Australia Treasurer Scott Morrison has brushed aside an Australian National Audit Office (ANAO) report that found the government’s AU$1.1 billion National Innovation and Science Agenda lacked an ability to assess its outcomes.
“Much of the advice was general in nature and did not present quantitative or in-depth analysis of problems, expected impacts, or how outcomes would be measured,” ANAO said in its report into the agenda.
“Limited or no advice was provided to government during the design process on a range of implementation matters for the Agenda as a whole including: implementation risks, governance, and evaluation arrangements.”
Morrison hit back when speaking to journalists on Thursday, saying the government was unapologetic.
“The criticism that has been made of we are moving too quickly, and the government is not going to make apologies for moving too quickly to get in place the right incentives … to drive jobs to support the economy,” he said.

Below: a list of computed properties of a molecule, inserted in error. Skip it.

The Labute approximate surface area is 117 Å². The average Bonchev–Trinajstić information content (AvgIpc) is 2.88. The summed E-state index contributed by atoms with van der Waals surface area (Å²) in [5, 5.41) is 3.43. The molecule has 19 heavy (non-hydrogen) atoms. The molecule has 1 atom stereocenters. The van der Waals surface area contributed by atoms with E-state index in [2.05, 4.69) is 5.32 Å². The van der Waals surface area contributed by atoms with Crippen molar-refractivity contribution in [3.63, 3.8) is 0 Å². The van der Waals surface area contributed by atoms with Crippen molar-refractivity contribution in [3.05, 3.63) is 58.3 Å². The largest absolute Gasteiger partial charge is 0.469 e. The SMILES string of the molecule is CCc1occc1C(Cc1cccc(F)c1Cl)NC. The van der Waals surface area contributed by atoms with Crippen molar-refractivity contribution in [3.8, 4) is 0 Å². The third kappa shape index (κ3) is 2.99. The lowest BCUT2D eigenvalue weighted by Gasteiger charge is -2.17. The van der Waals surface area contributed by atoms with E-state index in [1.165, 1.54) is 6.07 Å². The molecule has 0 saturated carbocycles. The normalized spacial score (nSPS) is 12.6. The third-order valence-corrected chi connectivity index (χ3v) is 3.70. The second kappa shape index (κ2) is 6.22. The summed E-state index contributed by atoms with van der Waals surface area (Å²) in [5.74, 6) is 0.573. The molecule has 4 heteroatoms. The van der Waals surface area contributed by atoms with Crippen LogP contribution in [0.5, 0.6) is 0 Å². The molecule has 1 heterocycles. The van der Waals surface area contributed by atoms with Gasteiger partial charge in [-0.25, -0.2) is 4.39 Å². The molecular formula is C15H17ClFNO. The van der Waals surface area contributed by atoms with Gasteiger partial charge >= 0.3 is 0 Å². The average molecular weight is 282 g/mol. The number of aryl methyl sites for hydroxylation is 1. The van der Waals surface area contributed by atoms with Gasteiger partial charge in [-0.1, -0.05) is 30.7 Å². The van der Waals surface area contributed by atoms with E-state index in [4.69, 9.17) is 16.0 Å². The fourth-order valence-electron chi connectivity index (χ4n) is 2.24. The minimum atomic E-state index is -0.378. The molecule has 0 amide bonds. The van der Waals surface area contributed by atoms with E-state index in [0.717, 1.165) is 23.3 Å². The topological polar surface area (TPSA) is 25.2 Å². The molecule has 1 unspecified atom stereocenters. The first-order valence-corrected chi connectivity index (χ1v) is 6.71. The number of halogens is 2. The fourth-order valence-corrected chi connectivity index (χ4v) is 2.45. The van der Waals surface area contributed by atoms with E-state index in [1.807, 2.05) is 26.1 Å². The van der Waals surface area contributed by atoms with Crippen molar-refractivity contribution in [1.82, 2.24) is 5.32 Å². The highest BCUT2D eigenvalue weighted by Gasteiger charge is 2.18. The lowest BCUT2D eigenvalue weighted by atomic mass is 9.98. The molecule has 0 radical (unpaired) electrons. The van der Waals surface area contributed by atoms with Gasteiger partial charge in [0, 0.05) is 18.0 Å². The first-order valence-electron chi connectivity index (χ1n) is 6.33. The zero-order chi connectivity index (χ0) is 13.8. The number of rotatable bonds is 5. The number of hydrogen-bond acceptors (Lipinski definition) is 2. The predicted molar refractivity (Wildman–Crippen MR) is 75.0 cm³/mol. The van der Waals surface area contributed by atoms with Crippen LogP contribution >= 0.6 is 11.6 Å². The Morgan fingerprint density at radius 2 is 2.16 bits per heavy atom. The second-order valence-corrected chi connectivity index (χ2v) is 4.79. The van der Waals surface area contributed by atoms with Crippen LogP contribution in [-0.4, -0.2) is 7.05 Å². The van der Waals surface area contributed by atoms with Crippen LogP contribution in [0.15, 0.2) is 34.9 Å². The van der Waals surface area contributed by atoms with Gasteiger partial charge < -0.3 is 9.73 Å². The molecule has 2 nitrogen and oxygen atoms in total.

“If the criticism that is going to be made of us is that we are moving too quickly, then I think that is something the Australian people will thank us for.”
The ANAO report recommended the Department of Industry finalise the evaluation strategy for the National Innovation and Science Agenda, and establish formal monitoring arrangements with relevant entities, so that the results of evaluation activities can be used to inform advice to government on future measures and the continuation of existing measures.
While focused on the future during an address on the launch of an Australian Computer Society data sharing white paper, Morrison did not address the spate of technology failures the government has had a hand in over the recent past — including the Census bungle, the Centrelink robodebt crisis, and the ongoing problems plaguing the Australia Taxation Office (ATO).
In response to a question from ZDNet on how…